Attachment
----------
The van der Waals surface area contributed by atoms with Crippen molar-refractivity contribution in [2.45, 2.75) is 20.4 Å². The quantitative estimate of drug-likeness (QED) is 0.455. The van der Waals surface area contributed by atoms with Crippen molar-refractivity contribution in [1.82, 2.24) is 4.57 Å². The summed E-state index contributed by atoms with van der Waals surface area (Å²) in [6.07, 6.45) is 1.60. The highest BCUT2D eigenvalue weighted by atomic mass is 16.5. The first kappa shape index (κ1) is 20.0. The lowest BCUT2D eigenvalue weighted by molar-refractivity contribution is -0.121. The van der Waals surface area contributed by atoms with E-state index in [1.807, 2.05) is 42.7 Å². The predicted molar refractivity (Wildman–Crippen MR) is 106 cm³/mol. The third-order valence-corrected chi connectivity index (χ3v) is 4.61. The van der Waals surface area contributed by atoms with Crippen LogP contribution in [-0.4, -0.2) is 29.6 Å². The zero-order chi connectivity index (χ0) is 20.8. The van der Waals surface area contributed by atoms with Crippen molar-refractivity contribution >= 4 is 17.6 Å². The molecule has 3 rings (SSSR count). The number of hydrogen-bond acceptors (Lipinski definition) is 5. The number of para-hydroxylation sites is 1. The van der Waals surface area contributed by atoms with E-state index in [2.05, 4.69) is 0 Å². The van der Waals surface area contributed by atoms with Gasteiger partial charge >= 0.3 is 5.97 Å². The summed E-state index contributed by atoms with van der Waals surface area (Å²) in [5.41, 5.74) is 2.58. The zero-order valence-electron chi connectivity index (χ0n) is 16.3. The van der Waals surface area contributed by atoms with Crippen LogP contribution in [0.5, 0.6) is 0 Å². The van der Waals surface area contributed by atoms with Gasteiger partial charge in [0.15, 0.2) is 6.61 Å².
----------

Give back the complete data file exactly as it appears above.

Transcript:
The van der Waals surface area contributed by atoms with Crippen molar-refractivity contribution in [2.45, 2.75) is 20.4 Å². The quantitative estimate of drug-likeness (QED) is 0.455. The van der Waals surface area contributed by atoms with Crippen molar-refractivity contribution in [1.82, 2.24) is 4.57 Å². The summed E-state index contributed by atoms with van der Waals surface area (Å²) in [6.07, 6.45) is 1.60. The highest BCUT2D eigenvalue weighted by atomic mass is 16.5. The first kappa shape index (κ1) is 20.0. The lowest BCUT2D eigenvalue weighted by molar-refractivity contribution is -0.121. The van der Waals surface area contributed by atoms with E-state index in [1.807, 2.05) is 42.7 Å². The predicted molar refractivity (Wildman–Crippen MR) is 106 cm³/mol. The third-order valence-corrected chi connectivity index (χ3v) is 4.61. The van der Waals surface area contributed by atoms with Crippen LogP contribution in [-0.4, -0.2) is 29.6 Å². The zero-order chi connectivity index (χ0) is 20.8. The van der Waals surface area contributed by atoms with Crippen molar-refractivity contribution >= 4 is 17.6 Å². The molecule has 3 rings (SSSR count). The number of hydrogen-bond acceptors (Lipinski definition) is 5. The number of para-hydroxylation sites is 1. The van der Waals surface area contributed by atoms with E-state index in [2.05, 4.69) is 0 Å². The van der Waals surface area contributed by atoms with Gasteiger partial charge >= 0.3 is 5.97 Å². The summed E-state index contributed by atoms with van der Waals surface area (Å²) in [5.41, 5.74) is 2.58. The zero-order valence-electron chi connectivity index (χ0n) is 16.3. The van der Waals surface area contributed by atoms with Crippen LogP contribution in [0.5, 0.6) is 0 Å². The van der Waals surface area contributed by atoms with Gasteiger partial charge in [0.15, 0.2) is 6.61 Å².